From The Global Report: The 7 (Fast Evolving!) Factors Affecting Customer Tolerance
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From The Global Report: The 7 Fast Evolving Factors Affecting Customer Tolerance

Given the rapid evolution of customer expectations, it’s essential to better understand the individual factors that drive customer perceptions and behavior—and shape services accordingly.

There are seven factors that affect your customers’ tolerance. They influence everything from how long customers will wait in queue, how many will abandon, the channels they will use (phone, chat, social, mobile app, et al.), and how they feel about the overall experience (vis-à-vis the expectations they had). They include:

  1. Degree of Motivation. How important is the interaction? What are the consequences of not getting through? How badly does the customer need or want the product or service (e.g., customers experiencing a power outage will usually wait longer to reach their utility than those with billing questions). Motivation is inherently higher today given the filter of other channels that customers use (often beginning with search) before they reach the contact center. By the time the contact arrives—they are eager to get help!
  2. Availability of Substitutes. Even though they are highly motivated to make the call, callers who encounter difficulties may abandon if they know of another way to satisfy their need. For example, if they encounter an extended wait by phone, they might use self-service alternatives, try a mobile app, switch to chat, send a targeted message to the company through a social channel, or throw their hands up and send a message to the world at large via social media (Twitter: “Have been waiting on hold for 20 minutes now to reach @XYZco”). Or, they might try any combination of simultaneous (parallel) contacts and see which generates a response first.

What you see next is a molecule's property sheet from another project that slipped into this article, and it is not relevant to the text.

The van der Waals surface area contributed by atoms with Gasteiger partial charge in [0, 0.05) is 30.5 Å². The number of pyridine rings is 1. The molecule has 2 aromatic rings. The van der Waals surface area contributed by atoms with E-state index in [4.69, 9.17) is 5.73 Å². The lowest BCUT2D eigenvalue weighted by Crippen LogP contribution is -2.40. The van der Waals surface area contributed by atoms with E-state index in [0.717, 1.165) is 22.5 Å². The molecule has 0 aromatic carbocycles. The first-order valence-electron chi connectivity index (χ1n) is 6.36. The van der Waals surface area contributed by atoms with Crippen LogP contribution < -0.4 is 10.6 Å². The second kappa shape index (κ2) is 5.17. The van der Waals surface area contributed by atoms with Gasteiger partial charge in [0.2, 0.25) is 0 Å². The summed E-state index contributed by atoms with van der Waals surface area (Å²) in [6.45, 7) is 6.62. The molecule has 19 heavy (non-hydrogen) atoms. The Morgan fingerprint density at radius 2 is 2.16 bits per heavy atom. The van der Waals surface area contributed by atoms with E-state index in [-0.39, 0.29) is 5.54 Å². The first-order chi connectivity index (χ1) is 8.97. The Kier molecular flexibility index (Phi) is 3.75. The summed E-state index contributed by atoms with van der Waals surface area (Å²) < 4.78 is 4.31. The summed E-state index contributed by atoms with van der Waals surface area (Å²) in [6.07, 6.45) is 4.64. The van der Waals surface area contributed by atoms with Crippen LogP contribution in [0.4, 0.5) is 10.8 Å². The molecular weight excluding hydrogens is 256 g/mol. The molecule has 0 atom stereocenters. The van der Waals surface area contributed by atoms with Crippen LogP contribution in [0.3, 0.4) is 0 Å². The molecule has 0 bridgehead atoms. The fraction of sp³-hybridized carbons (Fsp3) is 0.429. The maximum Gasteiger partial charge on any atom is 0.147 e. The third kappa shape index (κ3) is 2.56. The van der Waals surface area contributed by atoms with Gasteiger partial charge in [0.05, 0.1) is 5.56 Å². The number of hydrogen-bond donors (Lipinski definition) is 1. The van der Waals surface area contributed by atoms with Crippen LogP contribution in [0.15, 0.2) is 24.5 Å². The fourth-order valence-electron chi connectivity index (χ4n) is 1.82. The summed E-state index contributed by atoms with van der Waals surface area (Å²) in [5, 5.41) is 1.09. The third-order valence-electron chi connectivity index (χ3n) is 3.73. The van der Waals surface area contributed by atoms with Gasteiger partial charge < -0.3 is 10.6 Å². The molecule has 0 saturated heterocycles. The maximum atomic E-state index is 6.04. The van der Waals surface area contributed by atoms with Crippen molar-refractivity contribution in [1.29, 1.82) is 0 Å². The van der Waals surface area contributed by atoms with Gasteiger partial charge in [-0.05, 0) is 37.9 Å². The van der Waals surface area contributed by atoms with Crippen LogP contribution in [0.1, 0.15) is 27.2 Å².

3. Competition’s Service Level. If it's easier for customers to use competitive services or if they have a tough time reaching you, they may go elsewhere. (You'll need to consider whether competition is available in a practical sense. For example, if you are a bank and a customer has a problem with an online payment, a competitive bank is not going to be able to help in that case — although if the problem is difficult to get resolved, the customer may decide to switch banks.) It's also important to consider the availability of substitutes and that a contact center is often its own “competition” (see above). The result is transferred calls, inflated reports and longer handling times.
  4. Level of Expectations. The experiences customers have had with the contact center and the reputation that the organization or industry has for service (or the level of service being promoted) have a direct impact on tolerance. A 10-minute wait for tax help during filing season may be perceived as quite good — but a similar wait for a shipping company that otherwise has a reputation for speedy service would be an unpleasant surprise. The services that customers receive from any organization, including those in industries completely different from yours, have a bearing on their expectations.